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Tuesday, Nov. 17, 2009

Economy grew 4.8% in latest quarter

But future hazy as stimulus steps dry up


Staff writer

The economy grew an annualized 4.8 percent in the July-September period, marking the second straight quarter of growth amid stronger consumption and exports, the government said Monday.

It was the best performance since 5.7 percent growth was logged in January-March 2007.

Private consumption rose 0.7 percent from the previous quarter and private investment increased 1.6 percent, according to the Cabinet Office's closely watched quarterly report. Exports surged 6.4 percent, the same pace as during the April-June quarter.

"The results were much stronger than our expectations," said Takuji Aida, senior economist at UBS Securities Japan.

Private inventory pushed up the GDP figure by 0.4 percent in the July-September period, compared with minus 0.4 percent in January-March and minus 0.7 percent in April-June, the report said.

Inventories dropped in the previous two quarters but rebounded this time, Aida said.

The strong GDP growth was due to the stimulus package compiled by the previous administration, which boosted domestic consumption, as well as steady exports, said Minoru Nogimori, an economist at Nomura Securities Co.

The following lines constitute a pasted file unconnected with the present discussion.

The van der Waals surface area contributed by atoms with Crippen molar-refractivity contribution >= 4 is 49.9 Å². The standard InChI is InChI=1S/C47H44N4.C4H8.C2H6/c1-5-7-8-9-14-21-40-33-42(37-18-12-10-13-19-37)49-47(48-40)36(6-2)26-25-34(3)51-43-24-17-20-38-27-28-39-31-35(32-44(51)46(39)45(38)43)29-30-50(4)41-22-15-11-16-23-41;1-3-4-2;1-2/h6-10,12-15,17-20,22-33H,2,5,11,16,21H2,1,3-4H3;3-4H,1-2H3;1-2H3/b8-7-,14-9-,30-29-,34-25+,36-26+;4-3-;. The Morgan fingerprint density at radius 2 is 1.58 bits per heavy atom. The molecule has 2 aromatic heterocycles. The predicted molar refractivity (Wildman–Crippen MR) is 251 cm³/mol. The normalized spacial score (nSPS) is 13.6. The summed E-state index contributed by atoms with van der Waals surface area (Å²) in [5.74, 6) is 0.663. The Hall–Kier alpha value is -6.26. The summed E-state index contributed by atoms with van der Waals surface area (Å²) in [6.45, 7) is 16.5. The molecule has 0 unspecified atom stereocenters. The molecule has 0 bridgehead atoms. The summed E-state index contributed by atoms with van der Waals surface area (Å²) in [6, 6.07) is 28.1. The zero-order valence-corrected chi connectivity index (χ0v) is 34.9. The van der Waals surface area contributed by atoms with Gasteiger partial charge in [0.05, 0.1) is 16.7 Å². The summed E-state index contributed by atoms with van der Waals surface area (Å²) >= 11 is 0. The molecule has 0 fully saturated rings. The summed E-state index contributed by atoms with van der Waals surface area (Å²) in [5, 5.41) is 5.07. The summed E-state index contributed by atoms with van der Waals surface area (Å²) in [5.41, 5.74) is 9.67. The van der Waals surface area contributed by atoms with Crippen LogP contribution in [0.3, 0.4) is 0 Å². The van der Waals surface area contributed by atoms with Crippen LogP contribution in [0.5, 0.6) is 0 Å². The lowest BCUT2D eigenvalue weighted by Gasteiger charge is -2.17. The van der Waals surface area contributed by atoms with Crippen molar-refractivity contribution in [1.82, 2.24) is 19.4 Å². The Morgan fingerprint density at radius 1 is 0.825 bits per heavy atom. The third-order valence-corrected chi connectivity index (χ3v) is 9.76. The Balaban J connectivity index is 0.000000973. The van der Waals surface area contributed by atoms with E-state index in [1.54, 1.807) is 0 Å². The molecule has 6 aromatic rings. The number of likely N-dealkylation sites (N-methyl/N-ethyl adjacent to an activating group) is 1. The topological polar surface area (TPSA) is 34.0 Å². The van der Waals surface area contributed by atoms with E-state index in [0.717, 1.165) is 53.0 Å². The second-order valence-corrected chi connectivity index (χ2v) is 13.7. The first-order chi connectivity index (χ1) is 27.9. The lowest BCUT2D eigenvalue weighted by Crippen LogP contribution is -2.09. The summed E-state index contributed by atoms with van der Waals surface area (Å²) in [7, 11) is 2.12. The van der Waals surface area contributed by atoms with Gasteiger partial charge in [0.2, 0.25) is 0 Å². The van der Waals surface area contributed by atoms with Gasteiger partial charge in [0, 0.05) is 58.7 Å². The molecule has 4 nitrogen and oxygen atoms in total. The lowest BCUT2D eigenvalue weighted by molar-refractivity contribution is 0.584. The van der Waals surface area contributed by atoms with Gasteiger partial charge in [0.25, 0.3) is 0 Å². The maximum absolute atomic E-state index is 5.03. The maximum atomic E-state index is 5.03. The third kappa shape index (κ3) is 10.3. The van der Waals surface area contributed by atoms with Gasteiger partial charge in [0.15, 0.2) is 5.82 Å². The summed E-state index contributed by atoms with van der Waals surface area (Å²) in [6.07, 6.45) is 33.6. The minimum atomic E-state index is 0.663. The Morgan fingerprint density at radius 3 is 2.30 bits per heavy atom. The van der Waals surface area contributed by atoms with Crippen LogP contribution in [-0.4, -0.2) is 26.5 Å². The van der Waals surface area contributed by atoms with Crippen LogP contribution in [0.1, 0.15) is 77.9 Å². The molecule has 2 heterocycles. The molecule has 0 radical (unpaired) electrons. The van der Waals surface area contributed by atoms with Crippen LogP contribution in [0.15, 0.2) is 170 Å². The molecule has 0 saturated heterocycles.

"An export-led recovery and the government's stimulus policies brought multiplier effects," Nogimori said.

Economists, however, are split on next year's outlook.

Aida said the economy will continue to grow because the government is expected to keep spending and implementing employment steps.

"As the economy will continue to be supported by (stimulus policies of the current government), the risks of a double-dip in around the first half of next year have diminished," he said.

Nomura's Nogimori was less optimistic, saying economic growth will probably plunge to around zero early next year.

While the economy will continue to grow at a slower pace in the October-December quarter amid a strong world economy and exports, Nogimori predicted the figure will fall to around zero around early next year. Employment and investments will weaken in Japan as the global economy is expected to slow around that period, he said.

Nogimori urged the Bank of Japan to maintain its monetary policy to prevent the economy from sinking again.



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